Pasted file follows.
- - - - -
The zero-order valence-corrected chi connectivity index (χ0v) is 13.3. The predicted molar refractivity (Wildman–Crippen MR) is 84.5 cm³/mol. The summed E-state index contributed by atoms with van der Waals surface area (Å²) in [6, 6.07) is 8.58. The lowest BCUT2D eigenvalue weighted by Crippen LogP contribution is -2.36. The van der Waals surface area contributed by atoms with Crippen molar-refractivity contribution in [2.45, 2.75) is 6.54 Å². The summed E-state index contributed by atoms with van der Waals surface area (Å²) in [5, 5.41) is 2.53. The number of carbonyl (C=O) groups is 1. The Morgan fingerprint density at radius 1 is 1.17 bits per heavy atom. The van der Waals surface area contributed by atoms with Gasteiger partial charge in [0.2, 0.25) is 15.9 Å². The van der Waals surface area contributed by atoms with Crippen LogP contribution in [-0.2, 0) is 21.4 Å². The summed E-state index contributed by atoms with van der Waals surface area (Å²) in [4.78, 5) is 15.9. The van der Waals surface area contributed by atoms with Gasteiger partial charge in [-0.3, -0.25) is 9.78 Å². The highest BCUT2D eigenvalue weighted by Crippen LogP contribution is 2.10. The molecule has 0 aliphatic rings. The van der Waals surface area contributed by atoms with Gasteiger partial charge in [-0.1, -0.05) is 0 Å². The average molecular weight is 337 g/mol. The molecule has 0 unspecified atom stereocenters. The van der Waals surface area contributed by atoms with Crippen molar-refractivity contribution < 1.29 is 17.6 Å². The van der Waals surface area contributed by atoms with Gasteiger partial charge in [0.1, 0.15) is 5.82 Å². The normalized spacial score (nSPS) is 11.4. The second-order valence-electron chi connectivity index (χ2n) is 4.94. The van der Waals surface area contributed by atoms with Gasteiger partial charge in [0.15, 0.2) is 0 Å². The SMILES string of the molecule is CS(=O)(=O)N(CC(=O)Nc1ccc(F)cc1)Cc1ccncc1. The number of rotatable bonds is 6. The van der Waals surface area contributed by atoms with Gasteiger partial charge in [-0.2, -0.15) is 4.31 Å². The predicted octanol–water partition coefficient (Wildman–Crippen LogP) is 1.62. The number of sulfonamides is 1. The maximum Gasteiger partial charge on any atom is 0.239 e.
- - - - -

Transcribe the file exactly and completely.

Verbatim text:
The zero-order valence-corrected chi connectivity index (χ0v) is 13.3. The predicted molar refractivity (Wildman–Crippen MR) is 84.5 cm³/mol. The summed E-state index contributed by atoms with van der Waals surface area (Å²) in [6, 6.07) is 8.58. The lowest BCUT2D eigenvalue weighted by Crippen LogP contribution is -2.36. The van der Waals surface area contributed by atoms with Crippen molar-refractivity contribution in [2.45, 2.75) is 6.54 Å². The summed E-state index contributed by atoms with van der Waals surface area (Å²) in [5, 5.41) is 2.53. The number of carbonyl (C=O) groups is 1. The Morgan fingerprint density at radius 1 is 1.17 bits per heavy atom. The van der Waals surface area contributed by atoms with Gasteiger partial charge in [0.2, 0.25) is 15.9 Å². The van der Waals surface area contributed by atoms with Crippen LogP contribution in [-0.2, 0) is 21.4 Å². The summed E-state index contributed by atoms with van der Waals surface area (Å²) in [4.78, 5) is 15.9. The van der Waals surface area contributed by atoms with Gasteiger partial charge in [-0.3, -0.25) is 9.78 Å². The highest BCUT2D eigenvalue weighted by Crippen LogP contribution is 2.10. The molecule has 0 aliphatic rings. The van der Waals surface area contributed by atoms with Gasteiger partial charge in [-0.1, -0.05) is 0 Å². The average molecular weight is 337 g/mol. The molecule has 0 unspecified atom stereocenters. The van der Waals surface area contributed by atoms with Crippen molar-refractivity contribution < 1.29 is 17.6 Å². The van der Waals surface area contributed by atoms with Gasteiger partial charge in [0.1, 0.15) is 5.82 Å². The normalized spacial score (nSPS) is 11.4. The second-order valence-electron chi connectivity index (χ2n) is 4.94. The van der Waals surface area contributed by atoms with Gasteiger partial charge in [0.15, 0.2) is 0 Å². The SMILES string of the molecule is CS(=O)(=O)N(CC(=O)Nc1ccc(F)cc1)Cc1ccncc1. The number of rotatable bonds is 6. The van der Waals surface area contributed by atoms with Gasteiger partial charge in [-0.2, -0.15) is 4.31 Å². The predicted octanol–water partition coefficient (Wildman–Crippen LogP) is 1.62. The number of sulfonamides is 1. The maximum Gasteiger partial charge on any atom is 0.239 e.